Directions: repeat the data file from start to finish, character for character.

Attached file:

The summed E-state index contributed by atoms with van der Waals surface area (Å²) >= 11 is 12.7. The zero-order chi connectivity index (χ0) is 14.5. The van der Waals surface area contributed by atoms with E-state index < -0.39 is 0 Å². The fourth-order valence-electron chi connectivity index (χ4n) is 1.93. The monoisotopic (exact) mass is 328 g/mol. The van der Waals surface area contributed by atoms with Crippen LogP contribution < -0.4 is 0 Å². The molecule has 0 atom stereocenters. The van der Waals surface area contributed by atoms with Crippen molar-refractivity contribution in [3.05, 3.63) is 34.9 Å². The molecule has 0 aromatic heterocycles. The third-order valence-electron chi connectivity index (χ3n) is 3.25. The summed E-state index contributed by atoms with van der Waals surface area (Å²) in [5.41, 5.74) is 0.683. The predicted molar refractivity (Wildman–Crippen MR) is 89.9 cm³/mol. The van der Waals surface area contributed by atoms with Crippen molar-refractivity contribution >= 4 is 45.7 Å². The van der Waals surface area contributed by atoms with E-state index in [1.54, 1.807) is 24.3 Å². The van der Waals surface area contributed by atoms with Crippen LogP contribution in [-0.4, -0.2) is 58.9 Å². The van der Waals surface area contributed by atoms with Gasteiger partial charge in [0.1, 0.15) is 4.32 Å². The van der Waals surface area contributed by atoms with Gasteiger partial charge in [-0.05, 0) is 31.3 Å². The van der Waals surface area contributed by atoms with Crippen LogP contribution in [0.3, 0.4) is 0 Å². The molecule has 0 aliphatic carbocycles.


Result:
The summed E-state index contributed by atoms with van der Waals surface area (Å²) >= 11 is 12.7. The zero-order chi connectivity index (χ0) is 14.5. The van der Waals surface area contributed by atoms with E-state index < -0.39 is 0 Å². The fourth-order valence-electron chi connectivity index (χ4n) is 1.93. The monoisotopic (exact) mass is 328 g/mol. The van der Waals surface area contributed by atoms with Crippen LogP contribution < -0.4 is 0 Å². The molecule has 0 atom stereocenters. The van der Waals surface area contributed by atoms with Crippen molar-refractivity contribution in [3.05, 3.63) is 34.9 Å². The molecule has 0 aromatic heterocycles. The third-order valence-electron chi connectivity index (χ3n) is 3.25. The summed E-state index contributed by atoms with van der Waals surface area (Å²) in [5.41, 5.74) is 0.683. The predicted molar refractivity (Wildman–Crippen MR) is 89.9 cm³/mol. The van der Waals surface area contributed by atoms with Crippen molar-refractivity contribution >= 4 is 45.7 Å². The van der Waals surface area contributed by atoms with E-state index in [1.54, 1.807) is 24.3 Å². The van der Waals surface area contributed by atoms with Crippen LogP contribution in [-0.4, -0.2) is 58.9 Å². The van der Waals surface area contributed by atoms with Gasteiger partial charge in [0.1, 0.15) is 4.32 Å². The van der Waals surface area contributed by atoms with Gasteiger partial charge in [-0.05, 0) is 31.3 Å². The van der Waals surface area contributed by atoms with Crippen LogP contribution in [0.3, 0.4) is 0 Å². The molecule has 0 aliphatic carbocycles.